The Indonesian government said it has no early warning system for a non-earthquake tsunami after parts of the country were exposed to the destructive ocean waves caused by the eruption of Mount Anak Krakatao volcano in the Sunda Strait.
National Disaster Management Agency spokesman Sutopo Purwo Nugroho said there was no tsunami warning in the Sunda Strait since Indonesia had yet to set up any early warning mechanism for a tsunami caused by landslides or volcanoes at sea.
He pointed out that the number of victims of the tsunami, which struck suddenly on Saturday evening about 9.30pm reached 222 people dead, 843 injured and 28 missing.
Tsunamis triggered by volcanic eruptions are relatively rare, caused by the sudden displacement of water or "slope failure," according to the International Tsunami Information Centre.
Unlike those caused by earthquakes, which trigger alert systems, these tsunamis give authorities very little time to warn residents of the impending threat.
The official explained that the water washed away hundreds of buildings on the southern coast of the island of Sumatra and west of the island of Java, and he expected further increase in the number of victims, especially in the absence of accurate information on all areas affected by the disaster.
Oxfam International, a non-governmental organisation that mobilised help, revealed that the residents of the small islands in Sunda Strait might be the most affected by the tsunami. Ambulance personnel are still searching for missing people among the rubble.
Dramatic video posted on social media showed a wall of water suddenly crashing into a concert by pop group "Seventeen" -- hurling band members off the stage and then flooding into the audience.
In a tearful Instagram post, frontman Riefian Fajarsyah said the band's bassist and road manager had been killed and his wife was missing.
Anak Krakatoa, which forms a small island in the Sunda Strait between Java and Sumatra, emerged around 1928 in the crater left by Krakatoa, whose massive eruption in 1883 killed at least 36,000 people and affected global weather patterns for years.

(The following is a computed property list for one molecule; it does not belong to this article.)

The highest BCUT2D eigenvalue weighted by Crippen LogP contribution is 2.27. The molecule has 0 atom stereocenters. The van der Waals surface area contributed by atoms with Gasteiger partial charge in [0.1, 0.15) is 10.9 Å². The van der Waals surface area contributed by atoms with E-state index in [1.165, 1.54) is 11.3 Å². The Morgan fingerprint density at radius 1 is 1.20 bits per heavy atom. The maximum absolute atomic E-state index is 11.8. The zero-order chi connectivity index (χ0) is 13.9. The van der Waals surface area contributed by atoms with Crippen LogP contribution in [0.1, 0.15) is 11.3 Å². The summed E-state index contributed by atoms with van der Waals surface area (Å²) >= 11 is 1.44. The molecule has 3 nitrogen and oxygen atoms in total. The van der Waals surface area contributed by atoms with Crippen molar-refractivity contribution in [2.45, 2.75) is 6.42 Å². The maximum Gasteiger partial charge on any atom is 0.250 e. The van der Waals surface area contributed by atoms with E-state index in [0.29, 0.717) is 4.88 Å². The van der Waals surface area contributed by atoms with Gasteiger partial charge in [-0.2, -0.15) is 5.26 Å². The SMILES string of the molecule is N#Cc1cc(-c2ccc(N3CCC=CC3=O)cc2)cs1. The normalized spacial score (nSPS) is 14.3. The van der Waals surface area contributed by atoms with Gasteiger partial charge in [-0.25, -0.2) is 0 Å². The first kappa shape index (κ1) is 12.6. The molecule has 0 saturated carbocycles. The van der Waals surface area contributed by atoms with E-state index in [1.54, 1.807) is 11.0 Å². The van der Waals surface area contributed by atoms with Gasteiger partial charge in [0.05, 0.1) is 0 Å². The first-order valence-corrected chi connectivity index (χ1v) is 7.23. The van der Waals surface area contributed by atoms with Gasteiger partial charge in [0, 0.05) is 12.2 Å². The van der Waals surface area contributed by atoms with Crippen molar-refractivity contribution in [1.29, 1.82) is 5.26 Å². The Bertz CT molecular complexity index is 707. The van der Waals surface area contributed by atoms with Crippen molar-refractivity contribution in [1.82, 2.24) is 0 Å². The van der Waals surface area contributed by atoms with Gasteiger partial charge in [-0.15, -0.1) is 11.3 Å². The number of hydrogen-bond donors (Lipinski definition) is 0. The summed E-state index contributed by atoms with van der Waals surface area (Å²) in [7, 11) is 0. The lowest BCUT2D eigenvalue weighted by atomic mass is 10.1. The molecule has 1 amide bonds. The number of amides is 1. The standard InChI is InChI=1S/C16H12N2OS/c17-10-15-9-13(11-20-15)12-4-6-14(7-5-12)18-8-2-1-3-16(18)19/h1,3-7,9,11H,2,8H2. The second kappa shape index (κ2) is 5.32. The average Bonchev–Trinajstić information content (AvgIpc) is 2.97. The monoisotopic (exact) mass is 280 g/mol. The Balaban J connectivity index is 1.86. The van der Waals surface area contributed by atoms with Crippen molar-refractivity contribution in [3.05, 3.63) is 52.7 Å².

"The cause of the undersea landslide was due to volcanic activity of Anak Krakatoa, which coincided with a high tide due to the full moon," Nugroho told reporters in Yogyakarta.
Professor David Rothery from The Open University said that the proximity of the volcano to the coast gave authorities very little time to act.
"This is so close to the affected shorelines that warning time would have been minimal given the high speeds at which tsunami waves travel," he said.
Indonesian authorities initially said the wave was not a tsunami, but instead a tidal surge and urged the public not to panic.
Nugroho later apologised, saying because there was no earthquake it had been difficult to ascertain the cause of the incident early on.
"If there is an initial error we're sorry," he wrote on Twitter.
According to Indonesia's geological agency, Anak Krakatoa had been showing signs of heightened activity for days, spewing plumes of ash thousands of metres into the air.
Indonesia is one of the most disaster-prone nations on Earth due to its position straddling the so-called Pacific Ring of Fire, where tectonic plates collide.
Most recently in the city of Palu on Sulawesi island a quake and tsunami in September killed thousands of people.
On December 26, 2004 a tsunami triggered by a magnitude 9.3 undersea earthquake off the Sumatra coast in western Indonesia killed 220,000 people in countries around the Indian Ocean, including 168,000 in Indonesia.
US President Donald Trump was among world leaders to offer messages of support after the "unthinkable devastation" of Saturday's tsunami.
"We are praying for recovery and healing," he tweeted. "America is with you!"
The UN and European Union both pledged to mobilise humanitarian support if requested by Jakarta.
"The United Nations stands ready to support the ongoing government-led rescue and relief efforts," a spokesman for UN Secretary-General Antonio Guterres said in a statement.
The destructive wave left a trail of uprooted trees and debris strewn across beaches. A tangled mess of corrugated steel roofing, timber and rubble was dragged inland at Carita beach, a popular spot for day-trippers on the west coast of Java.
The International Federation of Red Cross and Red Crescent Societies said the "powerful waves" reached a height of 30-90cm (1-3ft).
Asep Perangkat said he was with his family when the wave surged through Carita, carving a swath of destruction, dragging cars and shipping containers.
"Buildings on the edge of the beach were destroyed. Trees and electric poles fell to the ground," he told AFP.
In Lampung province, on the other side of the strait, Lutfi Al Rasyid fled the beach in Kalianda city, fearing for his life.
"I could not start my motorbike so I left it and I ran... I just prayed and ran as far as I could," the 23-year-old said.
Kathy Mueller from the International Federation of Red Cross and Red Crescent Societies said the toll was likely to rise as the conditions on the ground became clearer.
"The situation, and the death toll, will remain fluid over the next days and even weeks."
Aid workers were helping to evacuate the injured and bring in clean water and tarpaulins to provide shelter, she added, saying the group was preparing for the possibility of diseases breaking out in the tsunami zone.
Heavy equipment was being transported to badly hit areas to help search for victims, and evacuation posts and public kitchens were being set up for evacuees, Nugroho added.